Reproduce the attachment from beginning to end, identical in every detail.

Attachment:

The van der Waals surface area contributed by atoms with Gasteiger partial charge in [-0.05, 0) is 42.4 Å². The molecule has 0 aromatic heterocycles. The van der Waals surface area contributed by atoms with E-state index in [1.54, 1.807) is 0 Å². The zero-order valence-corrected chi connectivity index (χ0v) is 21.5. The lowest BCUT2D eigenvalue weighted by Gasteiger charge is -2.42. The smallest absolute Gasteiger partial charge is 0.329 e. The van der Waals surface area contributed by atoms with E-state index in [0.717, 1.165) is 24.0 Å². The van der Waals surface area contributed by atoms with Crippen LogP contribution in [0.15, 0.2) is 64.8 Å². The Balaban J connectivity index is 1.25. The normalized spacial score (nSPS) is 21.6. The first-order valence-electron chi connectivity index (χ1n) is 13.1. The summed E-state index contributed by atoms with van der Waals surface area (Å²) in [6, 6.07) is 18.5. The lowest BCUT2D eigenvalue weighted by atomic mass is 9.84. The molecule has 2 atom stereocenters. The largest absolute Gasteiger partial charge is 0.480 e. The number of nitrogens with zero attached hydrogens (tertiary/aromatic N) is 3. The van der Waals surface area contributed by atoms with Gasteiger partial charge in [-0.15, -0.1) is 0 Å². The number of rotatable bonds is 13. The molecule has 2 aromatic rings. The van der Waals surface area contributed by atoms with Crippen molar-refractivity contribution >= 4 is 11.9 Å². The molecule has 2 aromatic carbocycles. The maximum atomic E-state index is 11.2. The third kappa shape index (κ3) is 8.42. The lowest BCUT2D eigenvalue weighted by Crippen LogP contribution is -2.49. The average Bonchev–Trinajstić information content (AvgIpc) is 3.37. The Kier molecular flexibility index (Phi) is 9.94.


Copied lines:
The van der Waals surface area contributed by atoms with Gasteiger partial charge in [-0.05, 0) is 42.4 Å². The molecule has 0 aromatic heterocycles. The van der Waals surface area contributed by atoms with E-state index in [1.54, 1.807) is 0 Å². The zero-order valence-corrected chi connectivity index (χ0v) is 21.5. The lowest BCUT2D eigenvalue weighted by Gasteiger charge is -2.42. The smallest absolute Gasteiger partial charge is 0.329 e. The van der Waals surface area contributed by atoms with E-state index in [0.717, 1.165) is 24.0 Å². The van der Waals surface area contributed by atoms with Crippen LogP contribution in [0.15, 0.2) is 64.8 Å². The Balaban J connectivity index is 1.25. The normalized spacial score (nSPS) is 21.6. The first-order valence-electron chi connectivity index (χ1n) is 13.1. The summed E-state index contributed by atoms with van der Waals surface area (Å²) in [6, 6.07) is 18.5. The lowest BCUT2D eigenvalue weighted by atomic mass is 9.84. The molecule has 2 atom stereocenters. The largest absolute Gasteiger partial charge is 0.480 e. The number of nitrogens with zero attached hydrogens (tertiary/aromatic N) is 3. The van der Waals surface area contributed by atoms with Gasteiger partial charge in [-0.15, -0.1) is 0 Å². The number of rotatable bonds is 13. The molecule has 2 aromatic rings. The van der Waals surface area contributed by atoms with Crippen molar-refractivity contribution >= 4 is 11.9 Å². The molecule has 2 aromatic carbocycles. The maximum atomic E-state index is 11.2. The third kappa shape index (κ3) is 8.42. The lowest BCUT2D eigenvalue weighted by Crippen LogP contribution is -2.49. The average Bonchev–Trinajstić information content (AvgIpc) is 3.37. The Kier molecular flexibility index (Phi) is 9.94.